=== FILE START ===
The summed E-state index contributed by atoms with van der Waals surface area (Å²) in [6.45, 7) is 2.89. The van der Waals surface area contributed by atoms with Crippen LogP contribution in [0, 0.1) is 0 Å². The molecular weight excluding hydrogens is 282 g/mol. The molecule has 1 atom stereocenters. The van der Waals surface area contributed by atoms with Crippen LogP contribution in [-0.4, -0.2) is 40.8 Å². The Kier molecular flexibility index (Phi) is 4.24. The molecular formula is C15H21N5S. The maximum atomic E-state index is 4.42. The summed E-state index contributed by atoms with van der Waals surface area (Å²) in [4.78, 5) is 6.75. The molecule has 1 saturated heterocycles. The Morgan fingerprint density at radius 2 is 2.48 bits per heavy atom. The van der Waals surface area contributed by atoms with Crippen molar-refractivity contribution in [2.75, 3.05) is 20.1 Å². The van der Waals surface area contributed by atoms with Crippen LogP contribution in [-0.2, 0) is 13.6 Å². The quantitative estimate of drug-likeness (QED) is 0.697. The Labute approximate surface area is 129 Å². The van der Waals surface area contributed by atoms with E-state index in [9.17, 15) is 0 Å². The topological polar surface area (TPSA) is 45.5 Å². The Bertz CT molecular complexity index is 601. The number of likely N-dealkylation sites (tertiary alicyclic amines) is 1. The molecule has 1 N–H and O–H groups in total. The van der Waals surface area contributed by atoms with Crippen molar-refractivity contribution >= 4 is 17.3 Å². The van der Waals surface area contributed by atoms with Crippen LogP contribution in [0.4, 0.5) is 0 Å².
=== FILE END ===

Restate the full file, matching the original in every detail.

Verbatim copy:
The summed E-state index contributed by atoms with van der Waals surface area (Å²) in [6.45, 7) is 2.89. The van der Waals surface area contributed by atoms with Crippen LogP contribution in [0, 0.1) is 0 Å². The molecular weight excluding hydrogens is 282 g/mol. The molecule has 1 atom stereocenters. The van der Waals surface area contributed by atoms with Crippen LogP contribution in [-0.4, -0.2) is 40.8 Å². The Kier molecular flexibility index (Phi) is 4.24. The molecular formula is C15H21N5S. The maximum atomic E-state index is 4.42. The summed E-state index contributed by atoms with van der Waals surface area (Å²) in [4.78, 5) is 6.75. The molecule has 1 saturated heterocycles. The Morgan fingerprint density at radius 2 is 2.48 bits per heavy atom. The van der Waals surface area contributed by atoms with Crippen molar-refractivity contribution in [2.75, 3.05) is 20.1 Å². The van der Waals surface area contributed by atoms with Crippen LogP contribution in [-0.2, 0) is 13.6 Å². The quantitative estimate of drug-likeness (QED) is 0.697. The Labute approximate surface area is 129 Å². The van der Waals surface area contributed by atoms with E-state index in [9.17, 15) is 0 Å². The topological polar surface area (TPSA) is 45.5 Å². The Bertz CT molecular complexity index is 601. The number of likely N-dealkylation sites (tertiary alicyclic amines) is 1. The molecule has 1 N–H and O–H groups in total. The van der Waals surface area contributed by atoms with Crippen molar-refractivity contribution >= 4 is 17.3 Å². The van der Waals surface area contributed by atoms with Crippen LogP contribution in [0.4, 0.5) is 0 Å².